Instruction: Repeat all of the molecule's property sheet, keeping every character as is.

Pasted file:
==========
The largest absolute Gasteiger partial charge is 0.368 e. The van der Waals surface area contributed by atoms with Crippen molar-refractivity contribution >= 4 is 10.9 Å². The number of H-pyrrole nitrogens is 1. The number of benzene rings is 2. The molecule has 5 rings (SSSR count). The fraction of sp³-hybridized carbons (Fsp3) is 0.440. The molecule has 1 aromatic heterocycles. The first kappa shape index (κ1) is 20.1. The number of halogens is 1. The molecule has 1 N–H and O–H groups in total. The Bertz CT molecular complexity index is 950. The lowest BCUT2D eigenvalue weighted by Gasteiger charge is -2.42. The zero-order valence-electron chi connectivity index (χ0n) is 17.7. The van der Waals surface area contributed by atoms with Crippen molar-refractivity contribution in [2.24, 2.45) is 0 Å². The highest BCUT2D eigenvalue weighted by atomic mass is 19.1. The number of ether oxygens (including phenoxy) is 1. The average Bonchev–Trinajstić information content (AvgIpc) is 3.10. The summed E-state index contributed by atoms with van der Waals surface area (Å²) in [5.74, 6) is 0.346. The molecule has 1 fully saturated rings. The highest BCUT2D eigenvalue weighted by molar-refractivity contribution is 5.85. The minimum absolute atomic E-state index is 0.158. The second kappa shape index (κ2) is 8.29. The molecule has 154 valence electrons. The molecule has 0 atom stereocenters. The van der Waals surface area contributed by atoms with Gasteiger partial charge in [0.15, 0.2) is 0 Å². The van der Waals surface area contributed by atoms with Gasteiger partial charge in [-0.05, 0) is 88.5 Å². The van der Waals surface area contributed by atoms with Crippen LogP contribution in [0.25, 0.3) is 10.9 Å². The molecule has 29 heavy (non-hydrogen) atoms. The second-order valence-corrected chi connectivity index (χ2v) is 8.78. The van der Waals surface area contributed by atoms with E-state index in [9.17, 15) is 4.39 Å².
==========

The largest absolute Gasteiger partial charge is 0.368 e. The van der Waals surface area contributed by atoms with Crippen molar-refractivity contribution >= 4 is 10.9 Å². The number of H-pyrrole nitrogens is 1. The number of benzene rings is 2. The molecule has 5 rings (SSSR count). The fraction of sp³-hybridized carbons (Fsp3) is 0.440. The molecule has 1 aromatic heterocycles. The first kappa shape index (κ1) is 20.1. The number of halogens is 1. The molecule has 1 N–H and O–H groups in total. The Bertz CT molecular complexity index is 950. The lowest BCUT2D eigenvalue weighted by Gasteiger charge is -2.42. The zero-order valence-electron chi connectivity index (χ0n) is 17.7. The van der Waals surface area contributed by atoms with Crippen molar-refractivity contribution in [2.24, 2.45) is 0 Å². The highest BCUT2D eigenvalue weighted by atomic mass is 19.1. The number of ether oxygens (including phenoxy) is 1. The average Bonchev–Trinajstić information content (AvgIpc) is 3.10. The summed E-state index contributed by atoms with van der Waals surface area (Å²) in [5.74, 6) is 0.346. The molecule has 1 fully saturated rings. The highest BCUT2D eigenvalue weighted by molar-refractivity contribution is 5.85. The minimum absolute atomic E-state index is 0.158. The second kappa shape index (κ2) is 8.29. The molecule has 154 valence electrons. The molecule has 0 atom stereocenters. The van der Waals surface area contributed by atoms with Gasteiger partial charge in [0.15, 0.2) is 0 Å². The van der Waals surface area contributed by atoms with Gasteiger partial charge in [-0.05, 0) is 88.5 Å². The van der Waals surface area contributed by atoms with Crippen LogP contribution in [0.25, 0.3) is 10.9 Å². The molecule has 29 heavy (non-hydrogen) atoms. The second-order valence-corrected chi connectivity index (χ2v) is 8.78. The van der Waals surface area contributed by atoms with E-state index in [9.17, 15) is 4.39 Å².